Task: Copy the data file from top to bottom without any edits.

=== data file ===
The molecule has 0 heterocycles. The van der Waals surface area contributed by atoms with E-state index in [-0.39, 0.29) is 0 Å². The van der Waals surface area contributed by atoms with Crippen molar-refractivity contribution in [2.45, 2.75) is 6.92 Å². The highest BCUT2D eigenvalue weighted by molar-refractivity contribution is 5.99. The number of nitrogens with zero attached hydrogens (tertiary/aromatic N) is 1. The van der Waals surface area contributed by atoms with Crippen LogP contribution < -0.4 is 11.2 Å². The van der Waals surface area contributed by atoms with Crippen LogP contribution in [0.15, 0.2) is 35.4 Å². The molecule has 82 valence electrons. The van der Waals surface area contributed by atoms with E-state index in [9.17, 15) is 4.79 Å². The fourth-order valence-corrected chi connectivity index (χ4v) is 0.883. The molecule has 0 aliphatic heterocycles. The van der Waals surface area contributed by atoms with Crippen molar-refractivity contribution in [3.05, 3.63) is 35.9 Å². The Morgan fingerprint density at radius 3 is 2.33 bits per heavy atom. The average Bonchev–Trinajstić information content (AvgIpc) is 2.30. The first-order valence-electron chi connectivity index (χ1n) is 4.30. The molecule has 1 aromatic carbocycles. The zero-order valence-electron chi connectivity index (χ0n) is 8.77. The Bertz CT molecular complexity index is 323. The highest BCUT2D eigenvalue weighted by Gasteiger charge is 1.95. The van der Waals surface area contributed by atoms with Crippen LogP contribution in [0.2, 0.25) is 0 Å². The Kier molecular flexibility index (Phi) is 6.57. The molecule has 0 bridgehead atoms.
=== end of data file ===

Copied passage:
The molecule has 0 heterocycles. The van der Waals surface area contributed by atoms with E-state index in [-0.39, 0.29) is 0 Å². The van der Waals surface area contributed by atoms with Crippen molar-refractivity contribution in [2.45, 2.75) is 6.92 Å². The highest BCUT2D eigenvalue weighted by molar-refractivity contribution is 5.99. The number of nitrogens with zero attached hydrogens (tertiary/aromatic N) is 1. The van der Waals surface area contributed by atoms with Crippen LogP contribution < -0.4 is 11.2 Å². The van der Waals surface area contributed by atoms with Crippen LogP contribution in [0.15, 0.2) is 35.4 Å². The molecule has 82 valence electrons. The van der Waals surface area contributed by atoms with E-state index in [9.17, 15) is 4.79 Å². The fourth-order valence-corrected chi connectivity index (χ4v) is 0.883. The molecule has 0 aliphatic heterocycles. The van der Waals surface area contributed by atoms with Crippen molar-refractivity contribution in [3.05, 3.63) is 35.9 Å². The Morgan fingerprint density at radius 3 is 2.33 bits per heavy atom. The average Bonchev–Trinajstić information content (AvgIpc) is 2.30. The first-order valence-electron chi connectivity index (χ1n) is 4.30. The molecule has 1 aromatic carbocycles. The zero-order valence-electron chi connectivity index (χ0n) is 8.77. The Bertz CT molecular complexity index is 323. The highest BCUT2D eigenvalue weighted by Gasteiger charge is 1.95. The van der Waals surface area contributed by atoms with Crippen LogP contribution in [0.2, 0.25) is 0 Å². The Kier molecular flexibility index (Phi) is 6.57. The molecule has 0 bridgehead atoms.